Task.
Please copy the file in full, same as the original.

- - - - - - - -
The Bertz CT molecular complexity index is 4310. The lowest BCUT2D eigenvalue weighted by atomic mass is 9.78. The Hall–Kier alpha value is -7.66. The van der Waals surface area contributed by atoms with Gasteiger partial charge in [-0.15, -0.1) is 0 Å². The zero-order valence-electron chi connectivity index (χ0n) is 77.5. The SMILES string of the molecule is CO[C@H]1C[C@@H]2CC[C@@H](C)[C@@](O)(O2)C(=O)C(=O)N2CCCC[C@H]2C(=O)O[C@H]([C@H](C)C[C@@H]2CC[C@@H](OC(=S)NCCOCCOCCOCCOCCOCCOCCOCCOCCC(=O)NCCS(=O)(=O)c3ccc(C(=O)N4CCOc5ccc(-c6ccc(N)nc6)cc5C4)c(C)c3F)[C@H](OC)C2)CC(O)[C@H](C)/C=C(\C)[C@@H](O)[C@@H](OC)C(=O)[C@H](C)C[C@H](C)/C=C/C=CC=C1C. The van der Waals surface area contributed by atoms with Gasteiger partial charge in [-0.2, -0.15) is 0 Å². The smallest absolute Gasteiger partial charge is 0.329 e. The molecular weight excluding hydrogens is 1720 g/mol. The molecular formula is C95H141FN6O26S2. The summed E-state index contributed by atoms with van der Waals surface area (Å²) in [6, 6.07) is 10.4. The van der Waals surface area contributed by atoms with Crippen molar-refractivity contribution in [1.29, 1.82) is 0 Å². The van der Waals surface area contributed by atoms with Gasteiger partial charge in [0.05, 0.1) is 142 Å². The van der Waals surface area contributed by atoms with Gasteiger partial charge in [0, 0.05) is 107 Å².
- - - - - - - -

The Bertz CT molecular complexity index is 4310. The lowest BCUT2D eigenvalue weighted by atomic mass is 9.78. The Hall–Kier alpha value is -7.66. The van der Waals surface area contributed by atoms with Gasteiger partial charge in [-0.15, -0.1) is 0 Å². The zero-order valence-electron chi connectivity index (χ0n) is 77.5. The SMILES string of the molecule is CO[C@H]1C[C@@H]2CC[C@@H](C)[C@@](O)(O2)C(=O)C(=O)N2CCCC[C@H]2C(=O)O[C@H]([C@H](C)C[C@@H]2CC[C@@H](OC(=S)NCCOCCOCCOCCOCCOCCOCCOCCOCCC(=O)NCCS(=O)(=O)c3ccc(C(=O)N4CCOc5ccc(-c6ccc(N)nc6)cc5C4)c(C)c3F)[C@H](OC)C2)CC(O)[C@H](C)/C=C(\C)[C@@H](O)[C@@H](OC)C(=O)[C@H](C)C[C@H](C)/C=C/C=CC=C1C. The van der Waals surface area contributed by atoms with Gasteiger partial charge in [-0.2, -0.15) is 0 Å². The smallest absolute Gasteiger partial charge is 0.329 e. The molecular weight excluding hydrogens is 1720 g/mol. The molecular formula is C95H141FN6O26S2. The summed E-state index contributed by atoms with van der Waals surface area (Å²) in [6, 6.07) is 10.4. The van der Waals surface area contributed by atoms with Crippen molar-refractivity contribution in [1.29, 1.82) is 0 Å². The van der Waals surface area contributed by atoms with Gasteiger partial charge in [0.05, 0.1) is 142 Å². The van der Waals surface area contributed by atoms with Gasteiger partial charge in [0, 0.05) is 107 Å².